BMW April 2022

The South African automotive industry faces a challenging 2021, with new-vehicle prices continuing to climb well above the inflation rate in a market already severely constrained by the financial effects of the Covid-19 pandemic.

This is according to the latest TransUnion South Africa Vehicle Pricing Index (VPI), which shows that vehicle prices rose above the inflation rate for the third successive quarter in the fourth quarter (Q4) of last year, at a time when consumers were financially constrained, and many car dealers were battling to stay in business.

TransUnion Africa auto information solutions VP Kriben Reddy says this trend could herald further car price increases this year.

“The positive indicators of lower petrol prices, interest rates and inflation are not enough to move consumers into new vehicle purchases at this stage, with consumer confidence low, as a result of the Covid-19 pandemic and ongoing unemployment rate concerns, negative economic growth rates and pressure on disposable income all having an impact.”

As expected, total financial agreement volumes in the passenger-vehicle market decreased by 9% in Q4, 2020, compared with the same period in 2019, with new-vehicle finance deals down 14.8% and used vehicles down 6.2%.

At the same time, the VPI for new vehicles rose sharply to 9.6% in Q4, 2020, from 2.9% in Q4, 2019, with the used-vehicle VPI rising to 2.9%, from 1.2%, over the same period.

The VPI measures the relationship between the increase in vehicle pricing for new and used vehicles from a basket of passenger vehicles, which incorporates the 15 top volume manufacturers.

The index is created using vehicle sales data from across the industry.

The used-to-new-vehicle ratio in Q4, 2020, remained largely consistent, at 2.31, states the TransUnion VPI. This means that, for every new vehicle financed, 2.31 used vehicles are financed.

The make-up of used-vehicle sales shows that 35% of vehicles financed are under two years old, with demo models making up 6% of used financed deals, which indicates an ongoing preference for older vehicles, as pressure on disposable income persists.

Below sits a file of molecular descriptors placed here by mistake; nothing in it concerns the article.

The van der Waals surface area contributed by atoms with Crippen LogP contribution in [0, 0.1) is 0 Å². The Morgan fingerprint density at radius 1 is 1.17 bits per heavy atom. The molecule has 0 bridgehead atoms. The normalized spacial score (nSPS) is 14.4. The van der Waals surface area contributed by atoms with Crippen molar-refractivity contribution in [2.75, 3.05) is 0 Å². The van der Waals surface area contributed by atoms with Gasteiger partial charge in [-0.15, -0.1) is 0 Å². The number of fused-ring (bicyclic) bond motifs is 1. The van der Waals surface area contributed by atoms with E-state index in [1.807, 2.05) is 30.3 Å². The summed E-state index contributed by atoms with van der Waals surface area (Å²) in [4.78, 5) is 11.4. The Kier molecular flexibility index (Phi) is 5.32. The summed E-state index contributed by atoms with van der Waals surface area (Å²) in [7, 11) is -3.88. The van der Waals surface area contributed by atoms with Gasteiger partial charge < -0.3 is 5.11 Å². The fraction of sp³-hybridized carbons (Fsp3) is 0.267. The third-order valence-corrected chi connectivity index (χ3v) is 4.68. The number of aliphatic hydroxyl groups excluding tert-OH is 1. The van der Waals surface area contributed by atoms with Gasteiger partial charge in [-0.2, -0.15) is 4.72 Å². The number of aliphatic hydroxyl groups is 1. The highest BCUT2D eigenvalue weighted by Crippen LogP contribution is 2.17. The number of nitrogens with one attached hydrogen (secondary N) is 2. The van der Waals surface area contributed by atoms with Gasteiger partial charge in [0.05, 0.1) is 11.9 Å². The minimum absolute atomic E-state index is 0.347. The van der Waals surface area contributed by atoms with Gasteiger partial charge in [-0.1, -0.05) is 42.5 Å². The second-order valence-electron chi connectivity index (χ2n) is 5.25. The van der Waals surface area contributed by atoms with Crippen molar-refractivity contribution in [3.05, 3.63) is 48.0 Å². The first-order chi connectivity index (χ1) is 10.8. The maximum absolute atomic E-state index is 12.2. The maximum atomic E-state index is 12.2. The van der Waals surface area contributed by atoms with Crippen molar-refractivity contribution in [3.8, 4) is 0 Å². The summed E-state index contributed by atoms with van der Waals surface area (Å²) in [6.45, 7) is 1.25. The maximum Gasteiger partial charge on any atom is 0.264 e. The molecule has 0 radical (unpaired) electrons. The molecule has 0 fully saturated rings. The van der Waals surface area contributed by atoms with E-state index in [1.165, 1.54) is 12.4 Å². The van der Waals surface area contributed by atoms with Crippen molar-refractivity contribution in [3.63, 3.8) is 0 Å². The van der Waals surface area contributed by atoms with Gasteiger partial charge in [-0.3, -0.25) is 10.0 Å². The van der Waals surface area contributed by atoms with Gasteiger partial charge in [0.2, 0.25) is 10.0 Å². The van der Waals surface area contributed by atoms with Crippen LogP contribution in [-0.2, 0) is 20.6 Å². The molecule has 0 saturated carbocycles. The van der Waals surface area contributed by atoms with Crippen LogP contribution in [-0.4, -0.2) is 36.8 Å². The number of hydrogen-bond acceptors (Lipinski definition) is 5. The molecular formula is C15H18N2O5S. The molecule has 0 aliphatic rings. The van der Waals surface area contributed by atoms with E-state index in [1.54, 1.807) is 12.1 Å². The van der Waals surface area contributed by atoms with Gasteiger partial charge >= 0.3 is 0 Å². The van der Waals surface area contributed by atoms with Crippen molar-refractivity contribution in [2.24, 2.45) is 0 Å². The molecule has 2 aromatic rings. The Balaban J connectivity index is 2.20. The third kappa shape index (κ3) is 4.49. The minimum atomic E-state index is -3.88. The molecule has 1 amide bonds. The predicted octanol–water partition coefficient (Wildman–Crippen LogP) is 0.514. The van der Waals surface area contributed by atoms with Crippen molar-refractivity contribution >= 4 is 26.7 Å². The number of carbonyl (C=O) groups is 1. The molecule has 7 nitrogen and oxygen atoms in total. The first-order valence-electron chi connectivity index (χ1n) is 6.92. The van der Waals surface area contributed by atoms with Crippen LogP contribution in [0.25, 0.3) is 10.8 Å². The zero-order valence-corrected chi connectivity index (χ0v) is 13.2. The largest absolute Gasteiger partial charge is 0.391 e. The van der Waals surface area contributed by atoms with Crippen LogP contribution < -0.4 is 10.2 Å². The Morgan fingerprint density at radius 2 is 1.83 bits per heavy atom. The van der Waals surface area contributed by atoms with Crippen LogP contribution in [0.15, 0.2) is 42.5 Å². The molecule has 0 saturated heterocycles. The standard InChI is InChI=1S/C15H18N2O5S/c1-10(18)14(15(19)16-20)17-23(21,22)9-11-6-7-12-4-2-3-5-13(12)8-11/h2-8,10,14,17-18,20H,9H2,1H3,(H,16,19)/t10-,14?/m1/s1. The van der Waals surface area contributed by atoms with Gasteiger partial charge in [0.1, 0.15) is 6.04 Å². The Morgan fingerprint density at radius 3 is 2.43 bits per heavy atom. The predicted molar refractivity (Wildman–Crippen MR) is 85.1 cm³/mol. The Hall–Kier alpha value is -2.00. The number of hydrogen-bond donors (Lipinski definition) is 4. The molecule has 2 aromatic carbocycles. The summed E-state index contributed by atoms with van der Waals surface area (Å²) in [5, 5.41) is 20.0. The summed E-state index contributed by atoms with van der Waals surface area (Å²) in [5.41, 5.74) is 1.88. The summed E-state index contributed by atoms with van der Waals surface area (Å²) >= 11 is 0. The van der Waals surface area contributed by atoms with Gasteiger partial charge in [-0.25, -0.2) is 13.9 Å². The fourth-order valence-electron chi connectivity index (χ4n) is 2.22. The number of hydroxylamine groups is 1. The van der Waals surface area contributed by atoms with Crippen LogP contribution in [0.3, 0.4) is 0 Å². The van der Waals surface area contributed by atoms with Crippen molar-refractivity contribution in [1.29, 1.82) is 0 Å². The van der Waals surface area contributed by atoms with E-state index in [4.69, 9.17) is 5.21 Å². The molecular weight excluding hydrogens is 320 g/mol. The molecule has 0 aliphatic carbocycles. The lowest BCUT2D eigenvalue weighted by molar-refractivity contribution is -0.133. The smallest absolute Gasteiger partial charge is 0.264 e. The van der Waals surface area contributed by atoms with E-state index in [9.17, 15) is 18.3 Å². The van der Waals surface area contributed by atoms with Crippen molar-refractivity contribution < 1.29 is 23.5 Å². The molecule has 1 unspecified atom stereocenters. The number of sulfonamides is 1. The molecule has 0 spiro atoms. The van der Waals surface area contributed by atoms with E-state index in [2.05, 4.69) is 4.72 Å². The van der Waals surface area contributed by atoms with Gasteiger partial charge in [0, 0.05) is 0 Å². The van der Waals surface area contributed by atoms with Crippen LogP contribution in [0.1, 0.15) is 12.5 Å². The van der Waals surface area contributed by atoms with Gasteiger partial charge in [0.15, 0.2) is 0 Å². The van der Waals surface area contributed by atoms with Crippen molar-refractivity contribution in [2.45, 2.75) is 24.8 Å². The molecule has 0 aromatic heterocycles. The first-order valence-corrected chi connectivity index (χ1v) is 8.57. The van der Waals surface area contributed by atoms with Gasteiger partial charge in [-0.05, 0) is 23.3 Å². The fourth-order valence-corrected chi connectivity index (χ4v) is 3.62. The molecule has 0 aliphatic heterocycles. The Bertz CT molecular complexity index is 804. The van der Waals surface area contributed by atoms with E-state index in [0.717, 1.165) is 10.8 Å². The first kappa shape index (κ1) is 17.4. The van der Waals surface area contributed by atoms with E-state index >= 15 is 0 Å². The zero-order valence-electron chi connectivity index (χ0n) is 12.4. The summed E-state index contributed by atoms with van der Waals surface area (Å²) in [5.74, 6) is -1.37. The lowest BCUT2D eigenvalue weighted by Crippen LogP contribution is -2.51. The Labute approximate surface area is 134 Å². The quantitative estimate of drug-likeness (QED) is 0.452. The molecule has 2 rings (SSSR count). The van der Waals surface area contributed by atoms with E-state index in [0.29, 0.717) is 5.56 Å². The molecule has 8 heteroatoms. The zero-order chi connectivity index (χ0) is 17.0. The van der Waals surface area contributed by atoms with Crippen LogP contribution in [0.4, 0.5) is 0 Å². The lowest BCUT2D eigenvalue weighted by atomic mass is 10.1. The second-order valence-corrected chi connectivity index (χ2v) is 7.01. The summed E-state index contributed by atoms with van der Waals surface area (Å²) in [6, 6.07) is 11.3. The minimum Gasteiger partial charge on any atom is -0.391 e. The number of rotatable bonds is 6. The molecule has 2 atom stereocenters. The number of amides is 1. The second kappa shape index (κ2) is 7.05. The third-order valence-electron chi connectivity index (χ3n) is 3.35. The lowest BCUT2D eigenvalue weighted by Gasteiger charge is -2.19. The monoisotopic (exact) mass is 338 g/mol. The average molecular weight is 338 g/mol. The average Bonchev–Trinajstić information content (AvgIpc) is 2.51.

The percentage of cars (new and used) being financed below R200 000, R200 000 to R300 000, and over R300 000, saw a clear movement out of the below R200 000 bracket towards vehicles in the R200 000 to R300 000 bracket.

This reflects the fact that, as inflation drives new-car prices up, there is a greater demand for used vehicles, which, in turn, drives used-vehicle prices up as well.

Where 2020 was a time of keeping the lights on for many dealers and industry players, Reddy believes the theme for 2021 will shift more to refocusing and recovery as the industry looks to adapt to new buying patterns and customer behaviours.

This includes repurposing local manufacturing plants to meet the growing demand for electric vehicles, and dealers looking to digital tools to transform the buying and selling experience for consumers.

“This is a tough time for dealers, and 2021 will still be a challenging year. We are confident that we will see an increase in vehicle sales over 2020, but the real reference will be how quickly we can recover to 2019 levels,” notes Reddy.



By Irma Venter